Sunday Pages: "The World of the Huns"
"Fragments from the Author's Preface" by Otto J. Maenchen-Helfen
I’ve always been a book fetishist. Certain editions of certain books—the typefaces, the bindings, the covers; the smells even—resonate with me. Sometimes at used bookstores, and often at the annual library book fair, I will buy a volume I already own, because I find the physical object itself so appealing. I’ve also been known to buy a book, file it on my shelf, and not so much as crack the spine until years later.
One such book is The World of the Huns: Studies in Their History and Culture, by the wonderfully named Otto J. Maenchen-Helfen. This has been in my collection for decades. I can’t remember where or when I bought it, but it was ages ago, long before I started reading books about history. It is hardbound, with black binding, and embossed on the lower left corner of the cover, occupying about one-ninth of the space, is a gold etching of a Hun, Attila presumably, scimitar in hand. What I gleaned from the jacket—which I long ago discarded; I don’t like jackets on hardcover books; my library is a casual workplace—is that the Huns, the subject of the study, are something of a mystery.
Born in Vienna five years after Hitler, Maenchen-Helfen worked in the late twenties at the Marx-Engels Institute in Moscow. Starting in 1930, he spent three years in Berlin, returning to Austria in 1933, when the Nazis took power, and emigrating to the U.S. after the Anschluss. He looks a bit like Marcus, the museum director in Raiders of the Lost Ark. He was for many years a professor at Berkeley, and the Huns were his life’s passion project. The World of the Huns was published by the University of California Press in 1973, four years after his death; the preface was assembled from stray fragments of writing found among his papers.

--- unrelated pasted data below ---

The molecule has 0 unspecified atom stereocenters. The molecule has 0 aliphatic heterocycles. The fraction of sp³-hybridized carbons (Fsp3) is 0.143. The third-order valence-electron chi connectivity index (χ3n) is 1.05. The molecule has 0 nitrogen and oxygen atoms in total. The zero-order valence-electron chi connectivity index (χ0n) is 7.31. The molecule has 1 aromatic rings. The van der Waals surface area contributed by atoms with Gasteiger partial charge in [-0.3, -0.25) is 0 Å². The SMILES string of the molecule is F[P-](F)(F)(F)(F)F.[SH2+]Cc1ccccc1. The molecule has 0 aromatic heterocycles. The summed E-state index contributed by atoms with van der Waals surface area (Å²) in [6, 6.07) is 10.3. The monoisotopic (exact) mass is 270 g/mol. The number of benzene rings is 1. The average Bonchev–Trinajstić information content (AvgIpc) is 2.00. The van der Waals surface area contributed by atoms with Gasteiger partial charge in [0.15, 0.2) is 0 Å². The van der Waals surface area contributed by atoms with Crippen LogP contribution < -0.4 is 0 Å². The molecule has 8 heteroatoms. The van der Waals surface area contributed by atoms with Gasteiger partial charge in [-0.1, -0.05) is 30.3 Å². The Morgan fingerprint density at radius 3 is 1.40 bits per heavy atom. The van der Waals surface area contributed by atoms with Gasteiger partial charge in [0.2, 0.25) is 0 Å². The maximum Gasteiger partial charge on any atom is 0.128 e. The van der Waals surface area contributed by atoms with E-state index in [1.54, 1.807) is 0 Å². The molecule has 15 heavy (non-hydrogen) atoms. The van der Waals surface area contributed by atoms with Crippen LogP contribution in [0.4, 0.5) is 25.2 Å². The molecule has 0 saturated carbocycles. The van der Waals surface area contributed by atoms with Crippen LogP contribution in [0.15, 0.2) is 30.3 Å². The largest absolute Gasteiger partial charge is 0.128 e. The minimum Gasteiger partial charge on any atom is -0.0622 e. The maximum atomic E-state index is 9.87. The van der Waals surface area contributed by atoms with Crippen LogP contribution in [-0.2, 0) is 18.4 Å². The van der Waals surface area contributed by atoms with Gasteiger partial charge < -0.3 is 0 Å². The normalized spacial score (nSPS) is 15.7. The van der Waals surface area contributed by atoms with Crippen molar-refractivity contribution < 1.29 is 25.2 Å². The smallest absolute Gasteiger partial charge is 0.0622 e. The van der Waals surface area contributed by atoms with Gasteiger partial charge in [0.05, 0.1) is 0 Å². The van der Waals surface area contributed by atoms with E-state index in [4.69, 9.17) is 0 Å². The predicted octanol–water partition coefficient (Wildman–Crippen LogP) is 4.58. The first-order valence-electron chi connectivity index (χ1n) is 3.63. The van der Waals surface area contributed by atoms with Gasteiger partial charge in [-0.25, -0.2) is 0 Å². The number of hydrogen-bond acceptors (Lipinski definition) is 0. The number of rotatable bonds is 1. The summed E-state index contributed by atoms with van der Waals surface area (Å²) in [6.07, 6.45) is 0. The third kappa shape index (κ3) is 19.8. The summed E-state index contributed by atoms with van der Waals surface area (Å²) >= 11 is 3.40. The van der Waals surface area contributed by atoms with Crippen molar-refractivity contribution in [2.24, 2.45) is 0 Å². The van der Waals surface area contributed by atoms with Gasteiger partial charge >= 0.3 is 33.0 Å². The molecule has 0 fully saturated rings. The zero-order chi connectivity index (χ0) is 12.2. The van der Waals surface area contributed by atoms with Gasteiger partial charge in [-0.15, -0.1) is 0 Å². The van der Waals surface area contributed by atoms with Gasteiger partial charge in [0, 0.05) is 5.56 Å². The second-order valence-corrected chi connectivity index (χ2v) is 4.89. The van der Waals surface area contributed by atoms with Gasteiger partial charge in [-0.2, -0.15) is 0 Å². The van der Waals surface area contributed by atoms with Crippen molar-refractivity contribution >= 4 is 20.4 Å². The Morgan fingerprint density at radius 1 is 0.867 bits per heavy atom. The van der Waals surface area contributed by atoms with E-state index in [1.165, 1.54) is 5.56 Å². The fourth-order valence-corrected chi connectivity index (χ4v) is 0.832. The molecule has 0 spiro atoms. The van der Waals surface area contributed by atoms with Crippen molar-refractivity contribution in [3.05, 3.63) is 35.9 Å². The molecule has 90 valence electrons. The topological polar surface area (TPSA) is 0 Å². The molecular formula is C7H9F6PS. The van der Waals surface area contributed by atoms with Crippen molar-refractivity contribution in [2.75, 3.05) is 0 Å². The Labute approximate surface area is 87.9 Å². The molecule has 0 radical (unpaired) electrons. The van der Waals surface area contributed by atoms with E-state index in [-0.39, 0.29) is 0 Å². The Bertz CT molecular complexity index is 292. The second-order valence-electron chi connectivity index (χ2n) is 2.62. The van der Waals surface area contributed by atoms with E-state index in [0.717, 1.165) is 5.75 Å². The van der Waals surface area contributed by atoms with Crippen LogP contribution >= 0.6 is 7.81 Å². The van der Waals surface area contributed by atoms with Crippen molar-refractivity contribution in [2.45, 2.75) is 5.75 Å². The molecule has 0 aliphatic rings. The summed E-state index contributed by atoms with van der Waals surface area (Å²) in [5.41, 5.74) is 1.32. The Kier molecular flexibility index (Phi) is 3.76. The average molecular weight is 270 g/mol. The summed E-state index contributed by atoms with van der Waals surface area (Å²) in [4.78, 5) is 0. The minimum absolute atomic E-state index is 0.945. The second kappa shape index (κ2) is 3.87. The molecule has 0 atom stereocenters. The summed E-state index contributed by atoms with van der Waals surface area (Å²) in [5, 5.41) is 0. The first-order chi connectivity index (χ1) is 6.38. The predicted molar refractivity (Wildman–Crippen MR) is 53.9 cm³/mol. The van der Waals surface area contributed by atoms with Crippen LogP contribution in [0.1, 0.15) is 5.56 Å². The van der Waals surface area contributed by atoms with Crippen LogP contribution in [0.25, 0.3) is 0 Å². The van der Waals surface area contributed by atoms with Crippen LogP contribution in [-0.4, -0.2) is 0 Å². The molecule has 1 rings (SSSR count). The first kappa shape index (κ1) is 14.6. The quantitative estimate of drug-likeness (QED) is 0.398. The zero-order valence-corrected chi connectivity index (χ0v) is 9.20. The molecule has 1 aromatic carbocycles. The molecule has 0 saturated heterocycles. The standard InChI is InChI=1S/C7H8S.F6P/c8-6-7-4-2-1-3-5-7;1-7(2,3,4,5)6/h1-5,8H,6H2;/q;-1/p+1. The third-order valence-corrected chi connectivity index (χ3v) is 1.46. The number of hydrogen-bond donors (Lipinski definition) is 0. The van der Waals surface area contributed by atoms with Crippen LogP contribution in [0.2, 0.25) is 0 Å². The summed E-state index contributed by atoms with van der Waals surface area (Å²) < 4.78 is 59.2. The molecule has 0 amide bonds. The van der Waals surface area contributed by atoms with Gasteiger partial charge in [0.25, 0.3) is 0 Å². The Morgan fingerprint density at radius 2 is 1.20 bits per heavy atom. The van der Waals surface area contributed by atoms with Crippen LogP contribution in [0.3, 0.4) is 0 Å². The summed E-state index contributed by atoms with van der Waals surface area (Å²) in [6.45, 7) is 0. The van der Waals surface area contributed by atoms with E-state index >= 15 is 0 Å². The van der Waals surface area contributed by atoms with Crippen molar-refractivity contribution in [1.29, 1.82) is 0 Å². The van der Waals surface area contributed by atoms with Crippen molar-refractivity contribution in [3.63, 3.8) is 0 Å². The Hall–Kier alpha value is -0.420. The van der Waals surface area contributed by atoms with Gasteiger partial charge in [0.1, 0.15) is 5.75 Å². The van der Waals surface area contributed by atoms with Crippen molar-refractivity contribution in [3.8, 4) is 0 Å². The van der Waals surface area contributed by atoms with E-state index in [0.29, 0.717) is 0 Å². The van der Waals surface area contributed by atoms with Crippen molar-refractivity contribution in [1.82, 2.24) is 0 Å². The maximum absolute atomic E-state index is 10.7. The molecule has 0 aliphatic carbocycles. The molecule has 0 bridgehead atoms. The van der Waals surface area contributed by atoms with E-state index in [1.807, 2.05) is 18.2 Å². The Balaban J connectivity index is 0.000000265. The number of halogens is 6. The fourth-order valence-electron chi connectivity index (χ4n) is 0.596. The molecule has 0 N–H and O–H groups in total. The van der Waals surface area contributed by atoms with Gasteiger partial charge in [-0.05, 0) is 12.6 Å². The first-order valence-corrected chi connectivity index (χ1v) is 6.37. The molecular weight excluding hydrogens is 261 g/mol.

Little is definitively known about Attila and his Huns. He had a three-decade run in the early/mid fifth century—after the fall of Rome as a great power but before the rise of Islam, when not much else was going on in Europe. The Huns just came riding across the steppes one day, the greatest cavalry the world had ever seen; they were brave, fierce, warlike, and, if they really did practice artificial cranial deformation as rumored, scary (and punk rock) as hell. The Byzantine emperor convinced him to bypass Constantinople and keep heading West, to Europe, which advice Attila took. They wrecked the joint. The Huns feature prominently in accounts from that period; early medieval church fathers were terrified of them, and so were the Germans. Attila is depicted as Satan, more or less. But after the head Hun bought it, the Huns kind of petered out. (There is a theory that modern Hungarians are descended from the Huns—Hungarian is radically different than most other European languages—but it’s probably bunk.) They came, they saw, they conquered, they vanished. Veni vidi vici evanui.
Maenchen-Helfen knew more about Huns than anyone before or since, and even he knew precious little. I finally opened the book a few weeks ago and read the preface—or, rather, the “fragments” of the preface. (Why, I couldn’t say. The impetus that draws us to a book that’s been on the shelf for decades is as unknowable as the force that authors our dreams.) It is delightful, in the way that prefaces to historical volumes very few casual readers give a shit about can be delightful. Nerdishly delightful, I suppose. Here is part of it: